In 2017, building permits rose 39 percent over the previous year with 664 filed. While that number should go up again, matching that percentage of growth in 2018 is unlikely, according to Kevin Bray. "I don't think it can continue to grow at that rate," he said.

However, the low inventory and continued migration of people from the Front Range and other parts of the country should keep building going strong.

RE/MAX 4000 Managing Broker Joe Tripoli said that transplants moving here for more affordable housing and a change in lifestyle have helped drive the market. He expects to see more building in 2018.

"I think this year is pretty poised to be similar to last year," he said. "The difference for this year is we are going to have more residential building lots potentially available or coming on the market."

Building continues in areas such as the Redlands and in the north part of Grand Junction and more lots could start going through the planning process in north Grand Junction and Fruita in 2018. Those units would likely not break ground until 2019.

The majority of building is still in single-family homes; however, Tripoli feels that could expand to multifamily housing in the coming years.

Up until now, the market hasn't really forced anyone from shopping for houses. As prices go up, so will the need for multifamily housing such as apartments and condominiums.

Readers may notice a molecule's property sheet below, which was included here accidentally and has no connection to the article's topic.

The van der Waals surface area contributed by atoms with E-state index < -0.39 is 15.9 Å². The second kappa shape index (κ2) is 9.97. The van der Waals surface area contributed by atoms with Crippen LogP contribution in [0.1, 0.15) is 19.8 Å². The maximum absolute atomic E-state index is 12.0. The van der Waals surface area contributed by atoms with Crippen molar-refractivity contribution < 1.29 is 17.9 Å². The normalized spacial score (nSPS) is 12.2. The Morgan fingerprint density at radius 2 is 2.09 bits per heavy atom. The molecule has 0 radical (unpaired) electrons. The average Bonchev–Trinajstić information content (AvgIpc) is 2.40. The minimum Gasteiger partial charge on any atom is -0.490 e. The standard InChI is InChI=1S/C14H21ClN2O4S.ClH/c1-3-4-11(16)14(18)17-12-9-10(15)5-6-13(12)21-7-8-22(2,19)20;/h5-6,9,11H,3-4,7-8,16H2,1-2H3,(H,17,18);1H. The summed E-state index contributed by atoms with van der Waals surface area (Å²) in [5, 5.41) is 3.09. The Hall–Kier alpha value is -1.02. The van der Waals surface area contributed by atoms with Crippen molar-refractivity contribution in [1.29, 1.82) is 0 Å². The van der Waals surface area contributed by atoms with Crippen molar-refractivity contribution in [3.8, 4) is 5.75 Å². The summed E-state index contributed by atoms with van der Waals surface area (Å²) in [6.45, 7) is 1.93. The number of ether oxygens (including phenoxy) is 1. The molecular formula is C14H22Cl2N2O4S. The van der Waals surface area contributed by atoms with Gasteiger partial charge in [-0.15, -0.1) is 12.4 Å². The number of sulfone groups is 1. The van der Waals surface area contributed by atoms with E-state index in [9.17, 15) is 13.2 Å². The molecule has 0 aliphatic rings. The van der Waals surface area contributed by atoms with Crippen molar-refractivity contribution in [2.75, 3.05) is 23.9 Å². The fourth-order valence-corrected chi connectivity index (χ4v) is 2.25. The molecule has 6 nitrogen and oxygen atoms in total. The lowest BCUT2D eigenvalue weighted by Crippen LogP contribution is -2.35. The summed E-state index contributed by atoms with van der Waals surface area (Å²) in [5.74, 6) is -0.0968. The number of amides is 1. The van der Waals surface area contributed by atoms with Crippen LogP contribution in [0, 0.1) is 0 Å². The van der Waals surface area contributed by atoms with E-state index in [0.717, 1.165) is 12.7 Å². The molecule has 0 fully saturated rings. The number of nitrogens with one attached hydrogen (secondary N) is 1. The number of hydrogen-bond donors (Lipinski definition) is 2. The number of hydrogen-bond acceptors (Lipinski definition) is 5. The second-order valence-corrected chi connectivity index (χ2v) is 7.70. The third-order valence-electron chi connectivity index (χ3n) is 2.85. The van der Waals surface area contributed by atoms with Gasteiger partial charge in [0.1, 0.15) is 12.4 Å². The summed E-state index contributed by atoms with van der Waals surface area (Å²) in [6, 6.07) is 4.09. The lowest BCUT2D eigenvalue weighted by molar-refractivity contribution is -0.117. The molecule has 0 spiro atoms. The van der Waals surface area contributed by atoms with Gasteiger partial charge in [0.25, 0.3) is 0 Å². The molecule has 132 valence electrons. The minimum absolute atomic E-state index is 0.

"I think it would do relatively well. It depends on the price point," Tripoli said.


Bray Real Estate Broker Associate Brian Bray notes that the commercial real estate industry typically follows residential, but that 2017 was a very good year. He feels there are no indications that 2018 will be any different.

"Building homes and creating jobs helps our economy start to churn, then others will invest in community. I expect some pretty good growth this year," Brian Bray said.

He cited successful projects such as the Factory co-working space at 750 Main St. and the 417 Monument retail center in the Redlands as examples others can look to when building from the ground up or rehabbing a structure. He expects more investors to look at the valley with price points continuing to climb on the Front Range.

Some significant sales have shown him that the market in Grand Junction is back and there is a good amount of land for redevelopment. Space remains limited for businesses such as quick service restaurants, but he added that there are plans in the works for a new national chain that he could not reveal to move to town and a few Starbucks sites that should get off the ground soon.

"Investors are finding projects that are making sense," Brian Bray said


With high prices forcing some out of the Front Range, more individuals and small businesses will look to the Grand Junction area for a new home.

While the Front Range has surpassed its peak numbers from before the recession. Robert Bray feels that even though the valley has yet to surpass those figures, there is plenty of room to grow even after 2018.

"I don't think we're at the top of the peak. I sense there is more room because we were so slow to recover," he said. "There is still room to catch up and others are still ahead of us."

Recommended for you